There is a fundamental flaw in the way that most Americans prepare for retirement. The days of employer-provided pensions are all but gone in the private sector. For most people, the vast majority of their retirement savings is in a 401(k), 403(b) or 457 plan, which allows them to direct their own investments among a menu of 15-20 diversified funds, hoping to convert those investments at retirement into a stream of income that will last them their entire lifetime. The problem? Every single employee is their own money manager, but they are not a professional money manager. They know they have to save for retirement, and they know they need to put their money into something, but how much and into what evades most people. To make it even harder, the employer sponsoring the plan is usually not allowed to give them any advice about how, specifically, to invest their money. Out of frustration, many end up choosing a "target date" fund which is a very generic solution that has no consideration for the individual investor's risk tolerance. Others try to build their own portfolios with little or no knowledge of investment strategies and often end up with a portfolio that is significantly more (or less) risky than what they believe it to be. And too often, people just "chase returns" by reallocating to the prior year's best performing funds and end up dissatisfied with their results this year. There is now a solution!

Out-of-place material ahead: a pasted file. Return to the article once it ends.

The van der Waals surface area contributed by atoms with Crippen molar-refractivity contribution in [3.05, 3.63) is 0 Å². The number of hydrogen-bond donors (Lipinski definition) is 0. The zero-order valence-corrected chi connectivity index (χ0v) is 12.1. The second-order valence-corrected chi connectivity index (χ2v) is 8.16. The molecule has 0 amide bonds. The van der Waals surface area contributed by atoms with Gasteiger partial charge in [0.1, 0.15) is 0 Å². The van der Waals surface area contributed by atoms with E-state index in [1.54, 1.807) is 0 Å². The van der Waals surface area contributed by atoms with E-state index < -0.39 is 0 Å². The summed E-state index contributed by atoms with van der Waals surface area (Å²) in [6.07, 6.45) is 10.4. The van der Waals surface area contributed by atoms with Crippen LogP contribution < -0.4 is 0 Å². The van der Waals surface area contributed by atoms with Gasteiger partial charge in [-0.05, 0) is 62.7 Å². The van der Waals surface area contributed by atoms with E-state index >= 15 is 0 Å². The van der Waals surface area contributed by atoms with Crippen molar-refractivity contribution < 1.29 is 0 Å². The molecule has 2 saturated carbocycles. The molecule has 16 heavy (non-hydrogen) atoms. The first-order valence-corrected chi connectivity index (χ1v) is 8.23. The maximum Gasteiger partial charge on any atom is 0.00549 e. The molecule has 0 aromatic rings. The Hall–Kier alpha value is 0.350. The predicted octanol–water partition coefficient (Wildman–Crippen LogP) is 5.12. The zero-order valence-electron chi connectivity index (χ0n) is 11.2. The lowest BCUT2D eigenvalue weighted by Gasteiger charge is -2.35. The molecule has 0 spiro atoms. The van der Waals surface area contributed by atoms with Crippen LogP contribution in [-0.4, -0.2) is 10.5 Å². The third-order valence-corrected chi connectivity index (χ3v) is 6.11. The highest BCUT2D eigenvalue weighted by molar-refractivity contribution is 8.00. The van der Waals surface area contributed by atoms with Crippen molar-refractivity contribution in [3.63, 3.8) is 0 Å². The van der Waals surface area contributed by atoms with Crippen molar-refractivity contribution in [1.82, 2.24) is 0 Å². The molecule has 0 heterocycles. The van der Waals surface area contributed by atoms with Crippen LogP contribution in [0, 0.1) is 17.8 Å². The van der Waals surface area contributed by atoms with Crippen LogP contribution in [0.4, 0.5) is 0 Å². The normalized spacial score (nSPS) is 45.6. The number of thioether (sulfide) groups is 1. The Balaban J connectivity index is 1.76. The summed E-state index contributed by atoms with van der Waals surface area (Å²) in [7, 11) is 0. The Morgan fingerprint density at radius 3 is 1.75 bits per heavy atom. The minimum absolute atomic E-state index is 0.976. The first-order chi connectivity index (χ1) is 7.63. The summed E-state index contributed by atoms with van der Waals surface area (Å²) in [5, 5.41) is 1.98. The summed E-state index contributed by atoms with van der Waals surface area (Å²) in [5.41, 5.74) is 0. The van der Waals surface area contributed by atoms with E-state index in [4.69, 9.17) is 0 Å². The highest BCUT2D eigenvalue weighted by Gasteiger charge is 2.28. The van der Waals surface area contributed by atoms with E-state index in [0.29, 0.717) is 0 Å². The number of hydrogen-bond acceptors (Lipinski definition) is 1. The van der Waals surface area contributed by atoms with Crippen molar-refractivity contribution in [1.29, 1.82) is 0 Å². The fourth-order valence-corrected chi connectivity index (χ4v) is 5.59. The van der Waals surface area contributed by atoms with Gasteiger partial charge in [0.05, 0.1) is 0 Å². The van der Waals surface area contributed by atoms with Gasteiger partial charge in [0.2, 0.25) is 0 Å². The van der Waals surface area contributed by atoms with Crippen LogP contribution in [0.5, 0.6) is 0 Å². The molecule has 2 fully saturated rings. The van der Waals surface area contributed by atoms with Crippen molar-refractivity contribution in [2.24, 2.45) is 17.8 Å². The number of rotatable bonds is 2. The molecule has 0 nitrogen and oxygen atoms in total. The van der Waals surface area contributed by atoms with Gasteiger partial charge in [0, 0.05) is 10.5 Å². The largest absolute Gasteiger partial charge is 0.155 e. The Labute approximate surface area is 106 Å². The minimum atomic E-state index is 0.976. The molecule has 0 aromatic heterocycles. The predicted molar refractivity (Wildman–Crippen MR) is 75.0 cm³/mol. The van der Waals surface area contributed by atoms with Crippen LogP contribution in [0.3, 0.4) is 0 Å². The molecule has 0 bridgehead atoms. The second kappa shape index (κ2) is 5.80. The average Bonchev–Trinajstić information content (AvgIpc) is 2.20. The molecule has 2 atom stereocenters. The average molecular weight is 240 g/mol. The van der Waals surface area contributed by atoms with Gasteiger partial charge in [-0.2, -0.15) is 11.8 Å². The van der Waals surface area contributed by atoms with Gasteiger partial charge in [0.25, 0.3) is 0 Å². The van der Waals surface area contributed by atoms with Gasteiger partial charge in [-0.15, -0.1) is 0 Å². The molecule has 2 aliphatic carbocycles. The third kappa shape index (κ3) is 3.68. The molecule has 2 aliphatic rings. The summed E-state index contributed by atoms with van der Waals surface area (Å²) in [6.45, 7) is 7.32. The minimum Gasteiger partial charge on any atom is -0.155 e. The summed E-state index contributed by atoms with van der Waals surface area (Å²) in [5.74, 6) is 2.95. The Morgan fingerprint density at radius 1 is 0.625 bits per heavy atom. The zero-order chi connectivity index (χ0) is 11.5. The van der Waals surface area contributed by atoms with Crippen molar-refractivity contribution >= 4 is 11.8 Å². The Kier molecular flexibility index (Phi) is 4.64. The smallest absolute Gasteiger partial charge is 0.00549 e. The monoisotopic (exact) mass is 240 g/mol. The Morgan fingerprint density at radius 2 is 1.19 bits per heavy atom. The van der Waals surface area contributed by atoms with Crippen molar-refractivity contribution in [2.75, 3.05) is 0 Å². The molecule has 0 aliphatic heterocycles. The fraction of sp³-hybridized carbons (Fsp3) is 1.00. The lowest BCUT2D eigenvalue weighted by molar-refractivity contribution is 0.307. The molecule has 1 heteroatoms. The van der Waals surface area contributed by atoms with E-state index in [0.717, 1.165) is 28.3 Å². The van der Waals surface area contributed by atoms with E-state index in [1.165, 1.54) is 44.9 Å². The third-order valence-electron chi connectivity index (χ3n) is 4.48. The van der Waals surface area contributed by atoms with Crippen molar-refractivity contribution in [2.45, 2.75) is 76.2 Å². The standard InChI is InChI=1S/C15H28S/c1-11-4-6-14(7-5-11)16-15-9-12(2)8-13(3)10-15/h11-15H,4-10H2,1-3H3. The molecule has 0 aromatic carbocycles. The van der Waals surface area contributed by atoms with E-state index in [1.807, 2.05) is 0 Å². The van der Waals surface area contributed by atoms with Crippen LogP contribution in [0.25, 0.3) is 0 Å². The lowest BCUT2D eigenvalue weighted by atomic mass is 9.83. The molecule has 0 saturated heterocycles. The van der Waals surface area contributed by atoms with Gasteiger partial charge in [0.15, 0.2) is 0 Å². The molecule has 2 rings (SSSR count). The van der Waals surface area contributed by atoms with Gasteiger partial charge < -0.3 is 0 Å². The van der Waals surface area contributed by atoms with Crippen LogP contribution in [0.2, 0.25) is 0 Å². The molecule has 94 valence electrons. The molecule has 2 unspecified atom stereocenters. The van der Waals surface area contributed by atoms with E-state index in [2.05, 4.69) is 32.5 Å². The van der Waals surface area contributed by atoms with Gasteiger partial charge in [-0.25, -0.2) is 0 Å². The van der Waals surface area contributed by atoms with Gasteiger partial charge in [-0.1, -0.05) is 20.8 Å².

From The Wall Street Journal
Even the company that promotes the "Do It Yourself" approach has concluded that an advisor brings a lot of value to the table.
See the 7 reasons the average investor's returns trail the broader market by around 6% annually and what you can do about it.
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